Using deep-learning to predict Dunham textures and depositional facies of carbonate rocks from thin sections

Xin Liu*, Viswasanthi Chandra, Ahmad Ihsan Ramdani, Rainer Zuhlke, Volker Vahrenkamp

*Corresponding author for this work

Research output: Contribution to journalArticlepeer-review

Abstract

Petrographic analysis of thin sections is one of the most important and routinely used methods in a wide range of energy, earth and environmental science applications. There has been a growing motivation for computer-aided automated analysis of thin sections due to an inherent subjectivity of interpretation by geologists and the ever-increasing need for analysis of new and legacy thin section petrography data. Particularly in carbonate reservoirs, Dunham texture classification and depositional facies prediction based on thin sections are crucial for accurate description and modeling of the reservoir, but these two tasks are labor and time-intensive and their accuracy is highly dependent on the experience and the ability of the interpreter. This study addresses these challenges by exploring deep learning methods in two case studies to predict Dunham textures and depositional facies using thin sections. The proposed methodologies were applied to 1038 thin sections collected from outcrop analogues of the Upper Jurassic Hanifa Formation. To accelerate the learning speed, transfer learning was applied based on various pre-trained models provided by PyTorch. We used a pre-trained DenseNet model to classify Dunham textures from RGB images of thin sections. For the prediction of depositional facies we applied an integrated methodology consisting of two VGG models and a U-Net model. First, one VGG model was used to classify thin sections into three groups, namely, grain-dominated, mud-dominated, and stromatoporoid facies. Then the U-Net model was used to identify oncoids to further classify oncoidal facies from grain-dominated facies. Finally, another VGG model was applied to classify the peloid-rich facies from the left grain-dominated facies. The Dunham classification model resulted in a prediction accuracy of 89%. The most frequent misclassification was mainly from the identification of packstone, particularly mud-supported packstone, which the model misclassified as wackestone. The depositional facies prediction model achieved final accuracy of 86% where the misclassification was often due to oncoids identification. Overall, the results of this study demonstrate the potential of our proposed workflow to obtain automated prediction of petrographic features from a large number of thin sections. Deep learning offers a promising way forward for rapid and accurate prediction of petrographic features for geoscience applications, while minimizing bias associated with manual interpretation.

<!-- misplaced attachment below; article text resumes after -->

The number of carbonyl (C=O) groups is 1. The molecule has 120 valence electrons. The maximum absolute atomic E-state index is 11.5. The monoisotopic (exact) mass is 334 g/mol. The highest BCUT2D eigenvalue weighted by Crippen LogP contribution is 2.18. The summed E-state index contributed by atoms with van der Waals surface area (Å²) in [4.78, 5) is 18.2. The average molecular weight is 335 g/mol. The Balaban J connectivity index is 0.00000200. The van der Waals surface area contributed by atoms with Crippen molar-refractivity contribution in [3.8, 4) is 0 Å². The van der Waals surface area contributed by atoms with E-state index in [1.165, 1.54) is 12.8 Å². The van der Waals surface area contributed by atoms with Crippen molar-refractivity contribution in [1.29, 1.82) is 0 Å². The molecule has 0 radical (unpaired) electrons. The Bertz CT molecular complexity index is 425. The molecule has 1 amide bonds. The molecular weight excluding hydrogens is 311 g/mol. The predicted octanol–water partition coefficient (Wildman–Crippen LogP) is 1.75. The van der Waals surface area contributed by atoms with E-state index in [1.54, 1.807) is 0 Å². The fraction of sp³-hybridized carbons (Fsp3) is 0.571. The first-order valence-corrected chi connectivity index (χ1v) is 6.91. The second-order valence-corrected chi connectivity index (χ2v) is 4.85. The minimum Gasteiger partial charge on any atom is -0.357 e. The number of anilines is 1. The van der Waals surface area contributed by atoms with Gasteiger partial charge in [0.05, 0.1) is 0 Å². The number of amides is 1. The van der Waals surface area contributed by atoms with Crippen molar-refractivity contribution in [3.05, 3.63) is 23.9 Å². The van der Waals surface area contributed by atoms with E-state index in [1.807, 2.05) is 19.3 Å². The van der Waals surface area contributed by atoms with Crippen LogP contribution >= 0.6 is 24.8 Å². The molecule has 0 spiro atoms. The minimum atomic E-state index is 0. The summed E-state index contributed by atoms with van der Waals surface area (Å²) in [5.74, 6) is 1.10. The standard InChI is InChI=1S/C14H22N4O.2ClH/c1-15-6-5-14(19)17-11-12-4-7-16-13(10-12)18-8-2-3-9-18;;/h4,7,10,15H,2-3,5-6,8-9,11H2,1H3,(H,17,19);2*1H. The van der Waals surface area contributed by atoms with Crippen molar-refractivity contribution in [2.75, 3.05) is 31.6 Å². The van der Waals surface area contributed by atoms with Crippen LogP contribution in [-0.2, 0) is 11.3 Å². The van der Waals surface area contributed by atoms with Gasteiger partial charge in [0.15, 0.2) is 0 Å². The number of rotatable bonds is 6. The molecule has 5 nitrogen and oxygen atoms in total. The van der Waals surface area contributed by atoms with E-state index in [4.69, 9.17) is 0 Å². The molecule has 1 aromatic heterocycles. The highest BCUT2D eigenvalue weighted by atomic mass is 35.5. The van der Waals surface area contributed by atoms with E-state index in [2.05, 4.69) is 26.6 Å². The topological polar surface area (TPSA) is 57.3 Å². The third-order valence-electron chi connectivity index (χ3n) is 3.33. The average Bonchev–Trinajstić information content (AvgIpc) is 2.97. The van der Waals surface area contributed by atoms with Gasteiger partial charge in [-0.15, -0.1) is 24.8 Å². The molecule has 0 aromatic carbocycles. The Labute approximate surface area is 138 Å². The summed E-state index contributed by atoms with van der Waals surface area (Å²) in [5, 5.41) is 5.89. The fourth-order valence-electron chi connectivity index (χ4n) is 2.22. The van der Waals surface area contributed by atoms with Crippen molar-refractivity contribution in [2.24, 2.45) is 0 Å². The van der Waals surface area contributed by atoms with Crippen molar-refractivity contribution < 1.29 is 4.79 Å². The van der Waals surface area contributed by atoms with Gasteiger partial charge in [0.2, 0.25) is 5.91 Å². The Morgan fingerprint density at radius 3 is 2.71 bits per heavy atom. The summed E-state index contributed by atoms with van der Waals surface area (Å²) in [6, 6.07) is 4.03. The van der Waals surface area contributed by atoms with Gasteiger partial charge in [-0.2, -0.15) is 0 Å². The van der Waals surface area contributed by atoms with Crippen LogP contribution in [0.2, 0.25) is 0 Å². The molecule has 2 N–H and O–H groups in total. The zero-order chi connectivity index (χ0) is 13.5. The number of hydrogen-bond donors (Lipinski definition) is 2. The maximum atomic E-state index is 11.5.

Original languageEnglish (US)
Article number211906
JournalGeoenergy Science and Engineering
Volume227
DOIs
StatePublished - Aug 2023

Bibliographical note

Funding Information:
We are grateful to Teyyuba Adigozalova, and Dr. Pankaj Khanna for providing the annotated thin sections, Dr. Andrea H. Devlin for improving the English. The project was funded by King Abdullah University of Science and Technology through baseline support to V. Vahrenkamp and by an ARAMCO industrial grant (RGC/3/3991-01-01) to V. Vahrenkamp.

Publisher Copyright:
© 2023 Elsevier B.V.

Keywords

  • Carbonate rocks
  • Deep learning
  • Depositional facies prediction
  • Dunham texture classification
  • Thin section analysis

ASJC Scopus subject areas

  • Renewable Energy, Sustainability and the Environment
  • Energy Engineering and Power Technology
  • Energy (miscellaneous)
  • Geotechnical Engineering and Engineering Geology

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